AWFJ Women On Film – The Week In Women, November 28, 2009 – MaryAnn Johanson

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Sex doesn’t sell, as it turns out, sexism hurts everybody, and the end of Oprah

SURPRISE! SEX DOESN’T SELL. Research organization Miller-McCune recently covered the shocking results of a new study by the American Psychological Association, which looked at five years of box-office data and found that nudity and sexuality do not, on average, increase a film’s profitability or prestige. From “Bare Breasts Don’t Beget Boffo Box Office”:

“I have yet to see a way of crunching the numbers where sex/nudity has a positive relationship with box office, even controlling for MPAA rating or budget,” reports co-author Anemone Cerridwen, an independent scholar based in Vancouver, British Columbia. “‘Sex sells’ is a myth, at least for this database.”

“When I presented these results at European Science Days this summer, I was struck by how hard it is to overcome preconceptions about the box-office consequences of highly graphic sexual content,” says co-author Dean Keith Simonton of the University of California, Davis. “But not all truisms are true.”

But “everyone knows” that sex sells! It seems unlikely that this one study will impact that “common knowledge” in any way.

What’s more:

“It is apparent at once that sex doesn’t sell by any of the four box office criteria, including the rough indicator of U.S. net,” the researchers write. (The other criteria are gross receipts for the U.S., U.K. and worldwide.) They add that “the adverse effect of sex is actually greatest for world gross,” which suggests the appetite for sexual content is actually lower outside the U.S.

In addition, they found sex and nudity have a negative relationship with critical evaluations of films (as measured by ratings in DVD guides). “In the case of movie awards,” they add, “sex/nudity does have a small positive correlation with the Golden Globes, an appreciation not shared with the Oscars.” (Insert your own snarky comment about the Hollywood Foreign Press Association here.)

Simonton considers their findings particularly striking in light of the fact that “sex is cheap with respect to production costs. Female actors can be hired for less than male actors, and can be urged (i.e. coerced?) into displaying more sexual nudity/activity; and for various reasons, sex scenes may be less expensive to shoot. And yet, mainstream cinema still can’t get an additional buck out of the practice.”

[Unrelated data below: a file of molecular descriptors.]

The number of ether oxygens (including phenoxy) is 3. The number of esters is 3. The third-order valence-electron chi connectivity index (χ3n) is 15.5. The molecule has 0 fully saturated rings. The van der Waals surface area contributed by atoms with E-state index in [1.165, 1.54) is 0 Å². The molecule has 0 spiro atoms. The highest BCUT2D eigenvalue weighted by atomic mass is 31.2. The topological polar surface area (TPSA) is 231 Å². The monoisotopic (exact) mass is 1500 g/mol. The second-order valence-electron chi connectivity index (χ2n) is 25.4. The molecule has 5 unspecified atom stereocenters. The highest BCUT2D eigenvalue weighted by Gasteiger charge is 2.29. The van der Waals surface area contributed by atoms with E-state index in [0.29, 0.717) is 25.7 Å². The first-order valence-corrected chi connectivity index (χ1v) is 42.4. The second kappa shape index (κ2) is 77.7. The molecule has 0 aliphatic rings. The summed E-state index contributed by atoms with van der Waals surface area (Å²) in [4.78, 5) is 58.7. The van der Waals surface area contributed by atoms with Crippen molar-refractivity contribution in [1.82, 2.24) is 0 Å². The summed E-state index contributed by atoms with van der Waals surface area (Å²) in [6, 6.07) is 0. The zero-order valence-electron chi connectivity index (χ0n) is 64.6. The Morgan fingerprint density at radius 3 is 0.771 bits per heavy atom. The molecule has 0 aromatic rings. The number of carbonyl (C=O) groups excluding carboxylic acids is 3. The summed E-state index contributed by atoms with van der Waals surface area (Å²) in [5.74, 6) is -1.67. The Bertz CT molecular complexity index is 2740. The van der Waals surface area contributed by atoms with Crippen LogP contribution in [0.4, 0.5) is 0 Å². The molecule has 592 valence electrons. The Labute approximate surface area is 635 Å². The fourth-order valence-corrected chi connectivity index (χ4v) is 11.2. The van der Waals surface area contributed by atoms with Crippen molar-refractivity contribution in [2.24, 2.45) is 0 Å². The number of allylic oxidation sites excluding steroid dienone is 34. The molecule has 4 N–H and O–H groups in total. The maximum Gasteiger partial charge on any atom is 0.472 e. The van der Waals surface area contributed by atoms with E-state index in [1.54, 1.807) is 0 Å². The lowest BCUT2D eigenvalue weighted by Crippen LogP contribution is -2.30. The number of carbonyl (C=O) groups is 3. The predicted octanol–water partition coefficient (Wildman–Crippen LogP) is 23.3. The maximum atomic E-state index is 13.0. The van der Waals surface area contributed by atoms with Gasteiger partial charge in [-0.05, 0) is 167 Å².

That last bit is pretty stunning: Hollywood exploits women not for financial reasons but purely because it likes it.

LOOK WHO WON’T BE TALKING. Oprah Winfrey announced this week that she’ll be ending her talk show in 2011, to the consternation of fans and advertisers alike. As The Los Angeles Times notes:

[M]any observers say that the all-encompassing cultural role of “Oprah” is unlikely to be duplicated by another talk show on broadcast TV, thanks to the changes that have shaken society and the entertainment industry since Winfrey first started her talk show on a Chicago station in 1984.

On the other hand:

“Oprah” has been more than just a show; it serves as the cornerstone of a multimedia empire that has transformed books, diets and exercise schemes into instant bestsellers and made household names out of Dr. Phil, Dr. Oz and Rachael Ray. Winfrey has played a key role in encouraging frank and open discussion of such issues as sexual abuse and, with her endlessly chronicled weight gains and losses, body image.

Taking sexual abuse out of the closet? That’s a good thing. But a case could also be made for the fact that Winfrey’s obsession with her own weight plunged the culture into its own new neuroses about body image.

Winfrey is arguably — maybe inarguably — the most powerful woman in entertainment and media today, and her stepping down from the soapbox of daily television is sure to have an enormous impact, for better or for worse.

GAYS ARE A THREAT, WOMEN ARE NOT. Gay male pop star Adam Lambert kisses another man as part of a performance routine on last Sunday night’s American Music Awards. The next morning, his appearance on ABC’s Good Morning America is cancelled. Feministing puts it all in the proper perspective:

Because Adam Lambert doesn’t understand the difference between 11 at night and an hour I don’t want to be awake in the morning? The performance was apparently “controversial” because of some (very theatrically) simulated oral sex and a same sex kiss. Hasn’t Janet Jackson incorporated simulated oral sex into her performances for years? Didn’t Madonna, Britney Spears, and Christina Aguilera already do that same sex kiss thing? Bondage-themed performances seem old hat at awards shows (except, hmm, they are usually headlined by female performers). Seriously, what’s the big deal?

CBS’s Early Show picks up on the Lambert story, and has the singer on as a guest on Wednesday morning. He tells CBS (as quoted on Towleroad):

I think that if it had been a female pop performer doing the moves that were on the stage, I don’t think there would be nearly as much of an outrage. At all. Like I said, there were other performers doing risque things. I think it’s because I’m a gay male, and people haven’t seen that before.

Towleroad goes on to snark:

And then what did the Early Show do?